To test the notion that there is negative selection into Offers, a regression with Offers as the dependent variable is regressed on σ(PriorExamScore)ijk . If sigma is negative this implies that selection into offering tutoring is negative, as passing the exam is associated with a reduction in offering of tutoring.                                               (2).

A DID estimation is estimated

ExamScoreijk = βOffersjk + θTakesijk + τ(Public * Offers) + λi + ρk + εijk                  (3) 

Where tau is the differential effect that offering tutoring has in a public school (as opposed to a private school). The assumption is that the unobservable elements that encourage selection into OFFERS are the same across private/public schools. An interaction between Public*Takes is also included.


Results The results from (1) are negative for Offers, but not really significant. Takes is negative and significant. This indicates that worse students may be selecting into tutoring classes. Whilst some endogeneity is removed by looking within school, it is still possible that whether the school offers tutoring in a specific subject is driven by individual student/teacher ability in that particular subject. Thus, the negative coefficient on Offers could just be reflecting the negative spillovers from the school having to offer tutoring in the first place (due to low quality students).This is partially rebuffed by the results of the Offers regression (2) which shows no relationship between offering tutoring, and past achievement, although this is analyzed on a non-random subsample of the data.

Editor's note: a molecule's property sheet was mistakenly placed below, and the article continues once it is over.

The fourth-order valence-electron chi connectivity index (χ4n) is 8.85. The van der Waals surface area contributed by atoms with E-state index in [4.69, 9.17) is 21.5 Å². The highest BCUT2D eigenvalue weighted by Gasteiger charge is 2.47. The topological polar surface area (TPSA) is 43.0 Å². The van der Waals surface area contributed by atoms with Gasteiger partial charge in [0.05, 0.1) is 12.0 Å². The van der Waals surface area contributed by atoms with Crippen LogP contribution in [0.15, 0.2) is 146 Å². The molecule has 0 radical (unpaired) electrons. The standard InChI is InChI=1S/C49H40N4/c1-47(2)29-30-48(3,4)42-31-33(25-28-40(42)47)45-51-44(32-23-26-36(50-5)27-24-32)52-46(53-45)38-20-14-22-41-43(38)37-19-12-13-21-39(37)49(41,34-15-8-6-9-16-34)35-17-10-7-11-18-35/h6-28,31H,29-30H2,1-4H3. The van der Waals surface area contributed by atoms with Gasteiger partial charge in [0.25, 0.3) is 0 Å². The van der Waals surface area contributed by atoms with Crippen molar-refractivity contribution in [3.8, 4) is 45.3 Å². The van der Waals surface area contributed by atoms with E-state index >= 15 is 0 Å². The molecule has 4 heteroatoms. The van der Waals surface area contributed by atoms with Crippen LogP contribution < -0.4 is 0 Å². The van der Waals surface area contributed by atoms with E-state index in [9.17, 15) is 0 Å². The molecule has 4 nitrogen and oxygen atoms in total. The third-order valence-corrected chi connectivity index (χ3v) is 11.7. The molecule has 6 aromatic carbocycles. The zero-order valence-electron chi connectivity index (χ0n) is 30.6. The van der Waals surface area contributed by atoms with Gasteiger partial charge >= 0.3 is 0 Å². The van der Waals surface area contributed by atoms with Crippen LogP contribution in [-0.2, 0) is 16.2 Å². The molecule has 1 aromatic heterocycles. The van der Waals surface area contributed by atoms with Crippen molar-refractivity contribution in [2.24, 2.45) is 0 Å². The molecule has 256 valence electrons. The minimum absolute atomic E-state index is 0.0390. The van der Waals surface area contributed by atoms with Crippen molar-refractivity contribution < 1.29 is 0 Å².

The results of (3) are that tau is negative and significant indicating that when tutoring is offered students in public schools are differentially more likely to fail the exam (presumably as private school teachers are less able to vary the amount of material that is taught in the school day due to better monitoring/financial incentive). The Takes*Public interaction is positive, indicating that selection is negative (I don’t get this bit).  The effect is larger when the sample is restricted to small towns as the school more likely to behave like a monopolist with control over both schooling and tutoring. In urban areas there is likely to be more competition.